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President Mark Huddleston Takes Questions at Annual Tri-Council Retreat

By Jody Record, Campus Journal Editor
January 20, 2010

An analysis of USNH employee benefits is slated to take place before any decisions are made on the proposed changes now before the System Personnel Policies Council (SPPC), according to President Mark Huddleston who informed the OS, PAT and Extension Educators councils of the plan during their annual retreat held Jan. 13 at the Elliot Alumni Center.

Similar studies were conducted in 1994 and 2002. Huddleston noted the analysis will determine if what is presently being offered to employees is fair and appropriate.

“I’m committed to UNH being an employer of choice. I don’t think anyone wants to see us change that status,” Huddleston said. “The purpose of the study is to provide data.”

Joan Tambling, director of human resources, said the process will be fast-tracked so it can be done concurrently while the SPPC is looking at the proposed modifications. As it stands, any changes will go into effect July1, 2010.  (http://unh.edu/news/campusjournal/2010/Jan/13os.cfm).

 “They are looking at things that have declining value,” Tambling said.

One proposed change, to eliminate pay on those days when the university curtails operations, has been scrapped.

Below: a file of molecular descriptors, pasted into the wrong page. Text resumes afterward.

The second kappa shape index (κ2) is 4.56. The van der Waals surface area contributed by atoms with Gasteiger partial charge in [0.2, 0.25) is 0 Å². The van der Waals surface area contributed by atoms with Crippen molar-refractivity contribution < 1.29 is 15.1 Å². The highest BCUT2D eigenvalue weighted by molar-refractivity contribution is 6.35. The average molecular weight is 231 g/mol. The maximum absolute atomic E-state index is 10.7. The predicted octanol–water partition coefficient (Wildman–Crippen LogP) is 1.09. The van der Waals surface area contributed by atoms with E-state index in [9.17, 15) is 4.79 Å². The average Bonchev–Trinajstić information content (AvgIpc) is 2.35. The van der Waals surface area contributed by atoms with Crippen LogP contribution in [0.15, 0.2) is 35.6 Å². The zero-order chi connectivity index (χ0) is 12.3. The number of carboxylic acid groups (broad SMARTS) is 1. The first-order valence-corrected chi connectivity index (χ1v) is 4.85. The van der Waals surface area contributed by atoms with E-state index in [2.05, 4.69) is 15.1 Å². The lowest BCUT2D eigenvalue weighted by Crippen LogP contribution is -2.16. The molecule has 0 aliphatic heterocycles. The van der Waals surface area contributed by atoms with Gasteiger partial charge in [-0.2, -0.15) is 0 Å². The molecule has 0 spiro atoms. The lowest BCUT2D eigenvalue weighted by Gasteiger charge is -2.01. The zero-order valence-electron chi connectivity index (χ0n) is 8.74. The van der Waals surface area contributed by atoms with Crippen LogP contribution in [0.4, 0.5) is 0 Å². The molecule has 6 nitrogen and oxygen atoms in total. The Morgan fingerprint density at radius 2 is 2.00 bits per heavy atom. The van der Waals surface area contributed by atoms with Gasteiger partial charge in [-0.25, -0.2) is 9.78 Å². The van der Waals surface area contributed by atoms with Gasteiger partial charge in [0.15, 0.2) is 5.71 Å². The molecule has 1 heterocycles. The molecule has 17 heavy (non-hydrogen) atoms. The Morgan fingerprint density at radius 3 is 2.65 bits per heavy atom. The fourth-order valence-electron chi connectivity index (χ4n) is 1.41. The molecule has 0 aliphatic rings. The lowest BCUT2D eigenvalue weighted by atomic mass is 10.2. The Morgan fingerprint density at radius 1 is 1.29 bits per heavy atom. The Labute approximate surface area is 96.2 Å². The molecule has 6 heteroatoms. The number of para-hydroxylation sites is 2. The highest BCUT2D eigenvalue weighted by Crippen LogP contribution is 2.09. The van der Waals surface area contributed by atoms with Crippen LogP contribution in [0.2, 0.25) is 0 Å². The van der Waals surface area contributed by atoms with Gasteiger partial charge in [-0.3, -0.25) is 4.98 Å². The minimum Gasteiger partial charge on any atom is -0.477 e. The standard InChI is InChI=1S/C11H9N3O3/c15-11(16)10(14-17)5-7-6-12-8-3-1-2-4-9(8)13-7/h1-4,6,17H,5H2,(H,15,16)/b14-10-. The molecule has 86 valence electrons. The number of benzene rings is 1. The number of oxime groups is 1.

Sharon Demers informed the council chairs that, based on feedback from employees at all campuses, at their Dec. 17, 2009 meeting, it was the consensus of the presidents to remove elimination of curtailed operations pay from the proposed list of total compensation programs which have a declining benefit/cost relationship.

Huddleston also took several questions from council representatives who asked for updates on such issues as the proposed use of the New England Center, faculty contract negotiations, the Pierce Law School merger, the new January term and the university budget.

The budget will require the university to be inventive with revenue streams, Huddleston said, adding that “we need to focus like lasers beams” on other revenue streams than state funding.

Of the J-term, which he noted grossed about $500,000, Huddleston said he is “hopeful it will really blossom.”

During the retreat, the councils also held individual meetings to nominate chairmen for various committees and begin setting goals for 2010.


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